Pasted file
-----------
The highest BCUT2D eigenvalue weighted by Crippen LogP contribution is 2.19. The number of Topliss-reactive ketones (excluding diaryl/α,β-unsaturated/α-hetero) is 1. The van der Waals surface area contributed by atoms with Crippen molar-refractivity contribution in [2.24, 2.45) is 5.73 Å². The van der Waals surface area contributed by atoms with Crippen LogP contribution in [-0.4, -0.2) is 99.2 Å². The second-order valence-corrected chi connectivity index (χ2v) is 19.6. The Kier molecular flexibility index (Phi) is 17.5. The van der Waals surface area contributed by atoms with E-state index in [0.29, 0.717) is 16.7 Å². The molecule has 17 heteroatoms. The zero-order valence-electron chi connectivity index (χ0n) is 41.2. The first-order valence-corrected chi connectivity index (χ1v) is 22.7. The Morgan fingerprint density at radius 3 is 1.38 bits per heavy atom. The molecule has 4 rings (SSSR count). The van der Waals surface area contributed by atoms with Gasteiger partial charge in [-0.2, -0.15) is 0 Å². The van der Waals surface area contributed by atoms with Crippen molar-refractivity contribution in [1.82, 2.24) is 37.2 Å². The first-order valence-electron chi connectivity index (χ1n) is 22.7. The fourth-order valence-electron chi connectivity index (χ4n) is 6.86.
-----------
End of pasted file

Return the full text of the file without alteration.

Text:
The highest BCUT2D eigenvalue weighted by Crippen LogP contribution is 2.19. The number of Topliss-reactive ketones (excluding diaryl/α,β-unsaturated/α-hetero) is 1. The van der Waals surface area contributed by atoms with Crippen molar-refractivity contribution in [2.24, 2.45) is 5.73 Å². The van der Waals surface area contributed by atoms with Crippen LogP contribution in [-0.4, -0.2) is 99.2 Å². The second-order valence-corrected chi connectivity index (χ2v) is 19.6. The Kier molecular flexibility index (Phi) is 17.5. The van der Waals surface area contributed by atoms with E-state index in [0.29, 0.717) is 16.7 Å². The molecule has 17 heteroatoms. The zero-order valence-electron chi connectivity index (χ0n) is 41.2. The first-order valence-corrected chi connectivity index (χ1v) is 22.7. The Morgan fingerprint density at radius 3 is 1.38 bits per heavy atom. The molecule has 4 rings (SSSR count). The van der Waals surface area contributed by atoms with Gasteiger partial charge in [-0.2, -0.15) is 0 Å². The van der Waals surface area contributed by atoms with Crippen molar-refractivity contribution in [1.82, 2.24) is 37.2 Å². The first-order valence-electron chi connectivity index (χ1n) is 22.7. The fourth-order valence-electron chi connectivity index (χ4n) is 6.86.